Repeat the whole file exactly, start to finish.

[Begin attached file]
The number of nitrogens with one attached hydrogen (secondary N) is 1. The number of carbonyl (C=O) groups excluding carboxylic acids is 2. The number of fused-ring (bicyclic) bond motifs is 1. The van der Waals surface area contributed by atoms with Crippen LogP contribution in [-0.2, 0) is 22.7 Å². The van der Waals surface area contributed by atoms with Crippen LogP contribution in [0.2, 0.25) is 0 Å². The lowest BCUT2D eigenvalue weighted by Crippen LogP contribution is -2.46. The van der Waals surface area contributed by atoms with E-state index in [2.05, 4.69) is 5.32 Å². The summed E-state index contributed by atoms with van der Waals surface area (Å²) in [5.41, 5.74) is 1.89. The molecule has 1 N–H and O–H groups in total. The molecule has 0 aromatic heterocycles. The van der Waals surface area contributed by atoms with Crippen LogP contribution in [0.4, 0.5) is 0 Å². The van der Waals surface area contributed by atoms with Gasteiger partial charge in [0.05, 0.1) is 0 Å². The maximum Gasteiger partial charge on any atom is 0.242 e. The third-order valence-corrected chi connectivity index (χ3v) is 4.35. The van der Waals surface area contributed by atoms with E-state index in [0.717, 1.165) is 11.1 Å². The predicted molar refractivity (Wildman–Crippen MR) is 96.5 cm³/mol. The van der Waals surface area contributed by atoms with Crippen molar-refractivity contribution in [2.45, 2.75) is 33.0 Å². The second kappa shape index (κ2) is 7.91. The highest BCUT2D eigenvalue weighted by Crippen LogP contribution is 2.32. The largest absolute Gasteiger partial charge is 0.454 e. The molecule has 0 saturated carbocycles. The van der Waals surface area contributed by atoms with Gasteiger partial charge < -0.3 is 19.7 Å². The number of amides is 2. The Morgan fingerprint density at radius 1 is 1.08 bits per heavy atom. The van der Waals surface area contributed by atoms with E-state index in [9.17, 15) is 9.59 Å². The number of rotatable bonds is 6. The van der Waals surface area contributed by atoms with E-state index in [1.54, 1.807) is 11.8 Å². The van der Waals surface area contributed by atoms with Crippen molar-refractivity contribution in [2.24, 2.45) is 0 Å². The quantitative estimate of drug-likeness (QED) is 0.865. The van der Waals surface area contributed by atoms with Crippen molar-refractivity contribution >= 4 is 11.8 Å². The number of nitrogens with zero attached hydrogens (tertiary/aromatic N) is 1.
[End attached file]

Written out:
The number of nitrogens with one attached hydrogen (secondary N) is 1. The number of carbonyl (C=O) groups excluding carboxylic acids is 2. The number of fused-ring (bicyclic) bond motifs is 1. The van der Waals surface area contributed by atoms with Crippen LogP contribution in [-0.2, 0) is 22.7 Å². The van der Waals surface area contributed by atoms with Crippen LogP contribution in [0.2, 0.25) is 0 Å². The lowest BCUT2D eigenvalue weighted by Crippen LogP contribution is -2.46. The van der Waals surface area contributed by atoms with E-state index in [2.05, 4.69) is 5.32 Å². The summed E-state index contributed by atoms with van der Waals surface area (Å²) in [5.41, 5.74) is 1.89. The molecule has 1 N–H and O–H groups in total. The molecule has 0 aromatic heterocycles. The van der Waals surface area contributed by atoms with Crippen LogP contribution in [0.4, 0.5) is 0 Å². The van der Waals surface area contributed by atoms with Gasteiger partial charge in [0.05, 0.1) is 0 Å². The maximum Gasteiger partial charge on any atom is 0.242 e. The third-order valence-corrected chi connectivity index (χ3v) is 4.35. The van der Waals surface area contributed by atoms with E-state index in [0.717, 1.165) is 11.1 Å². The predicted molar refractivity (Wildman–Crippen MR) is 96.5 cm³/mol. The van der Waals surface area contributed by atoms with Crippen molar-refractivity contribution in [2.45, 2.75) is 33.0 Å². The second kappa shape index (κ2) is 7.91. The highest BCUT2D eigenvalue weighted by Crippen LogP contribution is 2.32. The largest absolute Gasteiger partial charge is 0.454 e. The molecule has 0 saturated carbocycles. The van der Waals surface area contributed by atoms with Gasteiger partial charge < -0.3 is 19.7 Å². The number of amides is 2. The Morgan fingerprint density at radius 1 is 1.08 bits per heavy atom. The van der Waals surface area contributed by atoms with E-state index in [9.17, 15) is 9.59 Å². The number of rotatable bonds is 6. The van der Waals surface area contributed by atoms with E-state index in [1.54, 1.807) is 11.8 Å². The van der Waals surface area contributed by atoms with Crippen molar-refractivity contribution in [2.24, 2.45) is 0 Å². The quantitative estimate of drug-likeness (QED) is 0.865. The van der Waals surface area contributed by atoms with Crippen molar-refractivity contribution >= 4 is 11.8 Å². The number of nitrogens with zero attached hydrogens (tertiary/aromatic N) is 1.